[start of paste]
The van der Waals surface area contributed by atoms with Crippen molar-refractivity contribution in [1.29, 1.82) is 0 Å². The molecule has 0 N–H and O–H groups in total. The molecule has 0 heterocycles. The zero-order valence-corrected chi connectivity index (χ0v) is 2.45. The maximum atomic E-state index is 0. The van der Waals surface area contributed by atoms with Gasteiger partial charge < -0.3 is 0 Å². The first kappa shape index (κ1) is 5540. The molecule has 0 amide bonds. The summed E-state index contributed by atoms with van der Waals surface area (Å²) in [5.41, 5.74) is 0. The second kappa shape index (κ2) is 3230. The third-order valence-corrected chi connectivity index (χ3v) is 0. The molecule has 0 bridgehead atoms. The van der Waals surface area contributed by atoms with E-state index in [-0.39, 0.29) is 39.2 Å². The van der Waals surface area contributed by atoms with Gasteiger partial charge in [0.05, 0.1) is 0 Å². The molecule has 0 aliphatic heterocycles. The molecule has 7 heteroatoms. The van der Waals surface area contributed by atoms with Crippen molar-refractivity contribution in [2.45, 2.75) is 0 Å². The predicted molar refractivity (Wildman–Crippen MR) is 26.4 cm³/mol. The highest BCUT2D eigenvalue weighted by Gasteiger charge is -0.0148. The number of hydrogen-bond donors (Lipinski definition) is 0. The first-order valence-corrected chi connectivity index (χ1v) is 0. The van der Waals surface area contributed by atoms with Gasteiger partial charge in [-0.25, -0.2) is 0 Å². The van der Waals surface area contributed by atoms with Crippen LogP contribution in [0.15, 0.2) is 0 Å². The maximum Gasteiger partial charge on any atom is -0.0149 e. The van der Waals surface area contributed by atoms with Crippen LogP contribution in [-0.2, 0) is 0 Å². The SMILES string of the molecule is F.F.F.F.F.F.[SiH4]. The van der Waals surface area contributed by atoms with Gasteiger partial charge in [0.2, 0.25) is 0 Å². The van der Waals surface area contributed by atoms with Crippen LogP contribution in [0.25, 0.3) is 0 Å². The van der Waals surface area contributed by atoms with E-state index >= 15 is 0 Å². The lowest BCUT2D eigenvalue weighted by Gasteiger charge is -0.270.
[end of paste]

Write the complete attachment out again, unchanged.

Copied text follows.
The van der Waals surface area contributed by atoms with Crippen molar-refractivity contribution in [1.29, 1.82) is 0 Å². The molecule has 0 N–H and O–H groups in total. The molecule has 0 heterocycles. The zero-order valence-corrected chi connectivity index (χ0v) is 2.45. The maximum atomic E-state index is 0. The van der Waals surface area contributed by atoms with Gasteiger partial charge < -0.3 is 0 Å². The first kappa shape index (κ1) is 5540. The molecule has 0 amide bonds. The summed E-state index contributed by atoms with van der Waals surface area (Å²) in [5.41, 5.74) is 0. The second kappa shape index (κ2) is 3230. The third-order valence-corrected chi connectivity index (χ3v) is 0. The molecule has 0 bridgehead atoms. The van der Waals surface area contributed by atoms with E-state index in [-0.39, 0.29) is 39.2 Å². The van der Waals surface area contributed by atoms with Gasteiger partial charge in [0.05, 0.1) is 0 Å². The molecule has 0 aliphatic heterocycles. The molecule has 7 heteroatoms. The van der Waals surface area contributed by atoms with Crippen molar-refractivity contribution in [2.45, 2.75) is 0 Å². The predicted molar refractivity (Wildman–Crippen MR) is 26.4 cm³/mol. The highest BCUT2D eigenvalue weighted by Gasteiger charge is -0.0148. The number of hydrogen-bond donors (Lipinski definition) is 0. The first-order valence-corrected chi connectivity index (χ1v) is 0. The van der Waals surface area contributed by atoms with Gasteiger partial charge in [-0.25, -0.2) is 0 Å². The van der Waals surface area contributed by atoms with Crippen LogP contribution in [0.15, 0.2) is 0 Å². The maximum Gasteiger partial charge on any atom is -0.0149 e. The van der Waals surface area contributed by atoms with Crippen LogP contribution in [-0.2, 0) is 0 Å². The SMILES string of the molecule is F.F.F.F.F.F.[SiH4]. The van der Waals surface area contributed by atoms with Gasteiger partial charge in [0.2, 0.25) is 0 Å². The van der Waals surface area contributed by atoms with Crippen LogP contribution in [0.25, 0.3) is 0 Å². The van der Waals surface area contributed by atoms with E-state index >= 15 is 0 Å². The lowest BCUT2D eigenvalue weighted by Gasteiger charge is -0.270.